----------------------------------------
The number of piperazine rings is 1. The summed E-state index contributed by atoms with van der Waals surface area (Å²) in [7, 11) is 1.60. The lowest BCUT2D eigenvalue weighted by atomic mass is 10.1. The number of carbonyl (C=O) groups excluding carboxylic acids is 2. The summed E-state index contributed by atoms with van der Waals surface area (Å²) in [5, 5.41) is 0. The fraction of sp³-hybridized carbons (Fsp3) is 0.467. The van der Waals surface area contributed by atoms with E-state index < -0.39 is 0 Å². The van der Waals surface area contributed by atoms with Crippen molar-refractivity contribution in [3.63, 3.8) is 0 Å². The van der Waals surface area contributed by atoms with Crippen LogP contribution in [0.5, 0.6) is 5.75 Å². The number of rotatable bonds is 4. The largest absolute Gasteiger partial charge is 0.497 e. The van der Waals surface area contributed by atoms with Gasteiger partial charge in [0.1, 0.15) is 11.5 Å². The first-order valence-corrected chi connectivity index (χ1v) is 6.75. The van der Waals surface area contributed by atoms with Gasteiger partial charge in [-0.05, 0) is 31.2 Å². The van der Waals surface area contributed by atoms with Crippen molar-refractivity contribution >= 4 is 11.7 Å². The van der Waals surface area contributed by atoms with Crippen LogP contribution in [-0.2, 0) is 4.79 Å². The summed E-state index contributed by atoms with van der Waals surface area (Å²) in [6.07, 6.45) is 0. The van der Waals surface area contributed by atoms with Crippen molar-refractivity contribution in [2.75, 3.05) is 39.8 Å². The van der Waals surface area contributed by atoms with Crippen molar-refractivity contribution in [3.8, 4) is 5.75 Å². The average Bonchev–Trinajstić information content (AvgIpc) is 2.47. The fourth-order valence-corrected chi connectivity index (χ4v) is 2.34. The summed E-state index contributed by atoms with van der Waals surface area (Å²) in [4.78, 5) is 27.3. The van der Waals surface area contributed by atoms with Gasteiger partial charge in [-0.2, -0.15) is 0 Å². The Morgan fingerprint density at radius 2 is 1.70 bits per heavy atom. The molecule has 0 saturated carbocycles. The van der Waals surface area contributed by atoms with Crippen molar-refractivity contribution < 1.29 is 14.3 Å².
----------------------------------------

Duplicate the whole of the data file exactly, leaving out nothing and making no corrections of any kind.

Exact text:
The number of piperazine rings is 1. The summed E-state index contributed by atoms with van der Waals surface area (Å²) in [7, 11) is 1.60. The lowest BCUT2D eigenvalue weighted by atomic mass is 10.1. The number of carbonyl (C=O) groups excluding carboxylic acids is 2. The summed E-state index contributed by atoms with van der Waals surface area (Å²) in [5, 5.41) is 0. The fraction of sp³-hybridized carbons (Fsp3) is 0.467. The van der Waals surface area contributed by atoms with E-state index < -0.39 is 0 Å². The van der Waals surface area contributed by atoms with Crippen molar-refractivity contribution in [3.63, 3.8) is 0 Å². The van der Waals surface area contributed by atoms with Crippen LogP contribution in [0.5, 0.6) is 5.75 Å². The number of rotatable bonds is 4. The largest absolute Gasteiger partial charge is 0.497 e. The van der Waals surface area contributed by atoms with Gasteiger partial charge in [0.1, 0.15) is 11.5 Å². The first-order valence-corrected chi connectivity index (χ1v) is 6.75. The van der Waals surface area contributed by atoms with Gasteiger partial charge in [-0.05, 0) is 31.2 Å². The van der Waals surface area contributed by atoms with Crippen molar-refractivity contribution >= 4 is 11.7 Å². The van der Waals surface area contributed by atoms with Crippen LogP contribution in [-0.2, 0) is 4.79 Å². The summed E-state index contributed by atoms with van der Waals surface area (Å²) in [6.07, 6.45) is 0. The van der Waals surface area contributed by atoms with Crippen molar-refractivity contribution in [2.75, 3.05) is 39.8 Å². The van der Waals surface area contributed by atoms with Crippen molar-refractivity contribution in [3.8, 4) is 5.75 Å². The average Bonchev–Trinajstić information content (AvgIpc) is 2.47. The fourth-order valence-corrected chi connectivity index (χ4v) is 2.34. The summed E-state index contributed by atoms with van der Waals surface area (Å²) in [4.78, 5) is 27.3. The van der Waals surface area contributed by atoms with Gasteiger partial charge in [-0.2, -0.15) is 0 Å². The Morgan fingerprint density at radius 2 is 1.70 bits per heavy atom. The molecule has 0 saturated carbocycles. The van der Waals surface area contributed by atoms with Crippen molar-refractivity contribution < 1.29 is 14.3 Å².